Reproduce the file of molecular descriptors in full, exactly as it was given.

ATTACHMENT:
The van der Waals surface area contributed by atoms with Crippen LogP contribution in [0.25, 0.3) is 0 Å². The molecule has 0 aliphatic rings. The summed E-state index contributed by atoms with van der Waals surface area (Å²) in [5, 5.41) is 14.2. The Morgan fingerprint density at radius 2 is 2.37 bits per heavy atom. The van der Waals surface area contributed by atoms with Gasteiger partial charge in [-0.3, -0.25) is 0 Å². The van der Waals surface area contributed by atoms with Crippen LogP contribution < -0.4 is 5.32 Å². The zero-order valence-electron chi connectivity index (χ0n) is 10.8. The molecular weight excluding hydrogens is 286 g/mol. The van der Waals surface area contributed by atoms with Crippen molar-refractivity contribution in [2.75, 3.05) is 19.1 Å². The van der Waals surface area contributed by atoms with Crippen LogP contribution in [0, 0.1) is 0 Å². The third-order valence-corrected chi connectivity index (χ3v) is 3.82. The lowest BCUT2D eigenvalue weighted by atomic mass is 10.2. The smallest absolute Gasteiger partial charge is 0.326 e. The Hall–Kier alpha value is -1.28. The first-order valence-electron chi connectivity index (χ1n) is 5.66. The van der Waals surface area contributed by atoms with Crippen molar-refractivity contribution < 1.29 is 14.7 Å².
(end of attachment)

The van der Waals surface area contributed by atoms with Crippen LogP contribution in [0.25, 0.3) is 0 Å². The molecule has 0 aliphatic rings. The summed E-state index contributed by atoms with van der Waals surface area (Å²) in [5, 5.41) is 14.2. The Morgan fingerprint density at radius 2 is 2.37 bits per heavy atom. The van der Waals surface area contributed by atoms with Gasteiger partial charge in [-0.3, -0.25) is 0 Å². The van der Waals surface area contributed by atoms with Crippen LogP contribution < -0.4 is 5.32 Å². The zero-order valence-electron chi connectivity index (χ0n) is 10.8. The molecular weight excluding hydrogens is 286 g/mol. The van der Waals surface area contributed by atoms with Crippen molar-refractivity contribution in [2.75, 3.05) is 19.1 Å². The van der Waals surface area contributed by atoms with Crippen LogP contribution in [0, 0.1) is 0 Å². The third-order valence-corrected chi connectivity index (χ3v) is 3.82. The lowest BCUT2D eigenvalue weighted by atomic mass is 10.2. The smallest absolute Gasteiger partial charge is 0.326 e. The Hall–Kier alpha value is -1.28. The first-order valence-electron chi connectivity index (χ1n) is 5.66. The van der Waals surface area contributed by atoms with Crippen molar-refractivity contribution < 1.29 is 14.7 Å².